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The simple answer to the question of how many people died in Congo’s civil war is “too many”.
Trying to get a realistic figure is fraught with difficulties and a new report suggests that a widely used estimate of 5.4 million dead – potentially making Congo the deadliest conflict since World War Two – is hugely inaccurate and that the loss of life may be less than half that.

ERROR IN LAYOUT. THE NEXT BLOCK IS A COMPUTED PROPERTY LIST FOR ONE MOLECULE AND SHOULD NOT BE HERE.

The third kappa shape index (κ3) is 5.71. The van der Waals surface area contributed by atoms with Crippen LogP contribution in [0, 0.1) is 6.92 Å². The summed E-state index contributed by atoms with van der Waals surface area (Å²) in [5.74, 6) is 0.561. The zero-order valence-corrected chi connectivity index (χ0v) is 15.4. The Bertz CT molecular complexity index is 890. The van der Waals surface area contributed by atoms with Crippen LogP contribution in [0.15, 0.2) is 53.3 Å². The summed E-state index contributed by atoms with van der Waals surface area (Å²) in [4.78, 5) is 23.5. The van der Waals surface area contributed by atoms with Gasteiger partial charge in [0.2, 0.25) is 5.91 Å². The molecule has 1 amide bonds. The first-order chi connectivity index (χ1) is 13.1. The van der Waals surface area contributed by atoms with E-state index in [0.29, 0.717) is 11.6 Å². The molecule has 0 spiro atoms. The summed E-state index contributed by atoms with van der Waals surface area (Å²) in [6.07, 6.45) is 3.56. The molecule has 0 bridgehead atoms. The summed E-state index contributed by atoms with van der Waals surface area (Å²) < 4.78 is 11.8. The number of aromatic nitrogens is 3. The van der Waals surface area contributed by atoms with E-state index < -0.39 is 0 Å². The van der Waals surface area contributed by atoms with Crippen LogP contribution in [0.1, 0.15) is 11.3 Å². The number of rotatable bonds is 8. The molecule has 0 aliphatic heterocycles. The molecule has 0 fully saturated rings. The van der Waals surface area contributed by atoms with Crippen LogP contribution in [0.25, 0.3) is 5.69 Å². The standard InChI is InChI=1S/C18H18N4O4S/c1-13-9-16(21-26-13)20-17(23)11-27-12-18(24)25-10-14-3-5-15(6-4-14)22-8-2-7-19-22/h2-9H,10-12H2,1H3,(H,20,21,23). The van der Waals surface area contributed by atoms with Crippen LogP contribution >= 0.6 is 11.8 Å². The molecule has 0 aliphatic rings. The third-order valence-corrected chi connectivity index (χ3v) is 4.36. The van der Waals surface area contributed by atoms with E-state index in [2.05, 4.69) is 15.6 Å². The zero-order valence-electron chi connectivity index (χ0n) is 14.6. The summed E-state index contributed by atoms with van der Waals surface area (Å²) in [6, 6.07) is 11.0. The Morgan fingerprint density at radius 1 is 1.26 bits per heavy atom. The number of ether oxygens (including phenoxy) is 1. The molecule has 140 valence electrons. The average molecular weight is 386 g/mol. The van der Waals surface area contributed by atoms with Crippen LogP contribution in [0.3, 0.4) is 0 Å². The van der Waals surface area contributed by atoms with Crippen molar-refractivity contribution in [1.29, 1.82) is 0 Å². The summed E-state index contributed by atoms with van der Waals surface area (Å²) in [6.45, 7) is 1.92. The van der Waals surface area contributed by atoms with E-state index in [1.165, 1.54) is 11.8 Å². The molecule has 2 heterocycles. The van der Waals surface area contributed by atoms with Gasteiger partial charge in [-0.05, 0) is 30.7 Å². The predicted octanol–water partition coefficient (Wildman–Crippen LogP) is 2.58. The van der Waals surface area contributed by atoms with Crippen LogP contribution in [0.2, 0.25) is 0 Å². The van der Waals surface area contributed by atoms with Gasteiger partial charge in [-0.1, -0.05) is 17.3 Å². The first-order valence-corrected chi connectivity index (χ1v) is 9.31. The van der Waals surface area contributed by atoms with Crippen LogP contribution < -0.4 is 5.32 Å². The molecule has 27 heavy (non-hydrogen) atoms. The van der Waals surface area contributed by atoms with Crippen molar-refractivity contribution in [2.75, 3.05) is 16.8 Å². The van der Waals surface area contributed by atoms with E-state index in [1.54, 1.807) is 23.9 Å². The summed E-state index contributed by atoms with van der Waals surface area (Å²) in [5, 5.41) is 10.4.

The aid group that came up with the original estimate unsurprisingly says the new report is wrong.
The problem is the way estimates are reached.
One way is to do a body count, but that is next to impossible in a country like the Democratic Republic of Congo. Very few of the victims are shot, blown up or otherwise die as a result of violence. Most succumb to disease or malnutrition. But then who died as a result of the war and who would have died anyway in a country where survival is normally so tough?